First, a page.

Dean Prepares for Groundbreaking New Role at Morehouse School of Medicine

Morehouse School of Medicine

Valerie Montgomery Rice
September 16, 2013

One of the most important lessons of Valerie Montgomery Rice's life came far before the decades-long medical career that has established her as a leading figure in medical education and an advocate for women's health.

It was her mother's patience and relentless faith in others, Dr. Montgomery Rice says, that served as a foundation for her approach to medicine and leadership—and one she will rely on as she takes over as president and dean of Morehouse School of Medicine in July 2014.

Her mother's outlook was to "always assume people have something to contribute until they prove otherwise," Dr. Montgomery Rice says. She applies that lesson in her work. "If you do this with every patient you encounter, every encounter when someone's asking you for advice, you will always consider what's best for them first."

Dr. Montgomery Rice, who is 52, is expected to be the first African-American woman to serve as president of an independent medical school. John E. Maupin Jr., the current president, said in an e-mail that the Morehouse Board of Trustees approved the new structure of elevating the dean's position to include being chief executive as well in 2010, after officials there saw other freestanding medical schools take a similar approach. The structure will take effect upon Dr. Maupin's retirement next year.

Even before Dr. Montgomery Rice was chosen to step into her new post, her position as dean and executive vice president at Morehouse set her apart at a time of growing calls for more diversity in the medical community.

The field of 141 active or interim deans at United States medical schools included just 22 women and eight African-Americans as of late May, according to the Association of American Medical Colleges. Dr. Montgomery Rice was the only black woman in such a position.

As the number of women attending medical school has grown in recent decades, so will the number of women in leadership positions, Dr. Montgomery Rice predicts.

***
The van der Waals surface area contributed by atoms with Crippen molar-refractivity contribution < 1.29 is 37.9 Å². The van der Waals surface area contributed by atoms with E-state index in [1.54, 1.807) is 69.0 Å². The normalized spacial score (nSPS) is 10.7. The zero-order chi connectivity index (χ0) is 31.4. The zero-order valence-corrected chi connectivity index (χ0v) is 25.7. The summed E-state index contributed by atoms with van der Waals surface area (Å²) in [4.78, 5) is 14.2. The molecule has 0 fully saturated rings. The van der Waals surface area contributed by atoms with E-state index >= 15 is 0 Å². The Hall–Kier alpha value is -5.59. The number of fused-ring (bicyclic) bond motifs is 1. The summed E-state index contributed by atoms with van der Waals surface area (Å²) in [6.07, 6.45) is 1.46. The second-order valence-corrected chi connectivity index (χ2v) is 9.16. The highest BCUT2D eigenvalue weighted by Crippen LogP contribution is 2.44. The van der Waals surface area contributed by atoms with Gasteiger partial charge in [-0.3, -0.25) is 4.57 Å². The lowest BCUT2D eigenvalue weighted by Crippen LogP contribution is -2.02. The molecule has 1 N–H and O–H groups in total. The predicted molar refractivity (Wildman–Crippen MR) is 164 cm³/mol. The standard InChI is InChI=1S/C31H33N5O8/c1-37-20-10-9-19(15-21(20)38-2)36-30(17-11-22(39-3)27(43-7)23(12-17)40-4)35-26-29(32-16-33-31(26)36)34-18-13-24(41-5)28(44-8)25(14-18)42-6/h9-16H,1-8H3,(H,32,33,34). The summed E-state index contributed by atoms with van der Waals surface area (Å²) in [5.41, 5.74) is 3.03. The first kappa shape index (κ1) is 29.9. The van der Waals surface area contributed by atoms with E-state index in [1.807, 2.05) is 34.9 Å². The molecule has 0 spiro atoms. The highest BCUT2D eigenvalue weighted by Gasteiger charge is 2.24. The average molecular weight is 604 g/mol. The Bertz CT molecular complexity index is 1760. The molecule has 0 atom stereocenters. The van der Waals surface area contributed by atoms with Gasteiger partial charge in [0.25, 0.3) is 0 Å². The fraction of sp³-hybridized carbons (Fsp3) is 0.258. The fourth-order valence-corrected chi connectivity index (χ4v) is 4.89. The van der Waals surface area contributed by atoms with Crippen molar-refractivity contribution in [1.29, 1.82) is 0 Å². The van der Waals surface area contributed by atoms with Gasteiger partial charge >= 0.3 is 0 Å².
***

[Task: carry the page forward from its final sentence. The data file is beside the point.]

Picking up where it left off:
"When you have people sitting at the table who've had different experiences, they're going to solve problems differently," she says. Having more female leaders in medicine is vital, she says, because it "brings complex perspectives and needed perspectives."

The importance of diversity—including "cognitive diversity"—has been reinforced throughout her adult life, she says, as she experienced one "culture shift" after another.

She started off as one of few women at the Georgia Institute of Technology, where she earned a bachelor's degree in chemistry, then obtained her medical degree at Harvard Medical School. She is an obstetrician and gynecologist, and a specialist in reproductive endocrinology.

After holding several faculty and administrative positions at the University of Kansas School of Medicine, she joined Meharry Medical College, where she was dean and senior vice president for health affairs. There she founded and led the Center for Women's Health Research, which studies why women of color are at greater risk for certain diseases.

Medical schools need to prepare their students for big changes ahead, Dr. Montgomery Rice says. In anticipation that the coverage provisions of the federal Affordable Care Act will increase the demand for health care, she plans to focus on expanding the entering class size at Morehouse—at 70 students this year—to 100 by 2016. She takes an "anywhere, anytime, anyplace" approach to student learning—as of this year, she says, all lectures are videotaped so students can review them out of class.

Sixty to 70 percent of Morehouse students choose a primary-care path, she says. She wants to equip them to approach primary care from a holistic perspective, using team-based methods that provide clinic patients with extra services like nutritional counseling and psychosocial care alongside traditional medical treatment.

To provide care to underserved communities effectively, she says, medical professionals need to be trained to be compassionate. "Medicine allows us to integrate ourselves into the most intimate details of people's lives," she says, and doctors must "shepherd that information and guard it responsibly."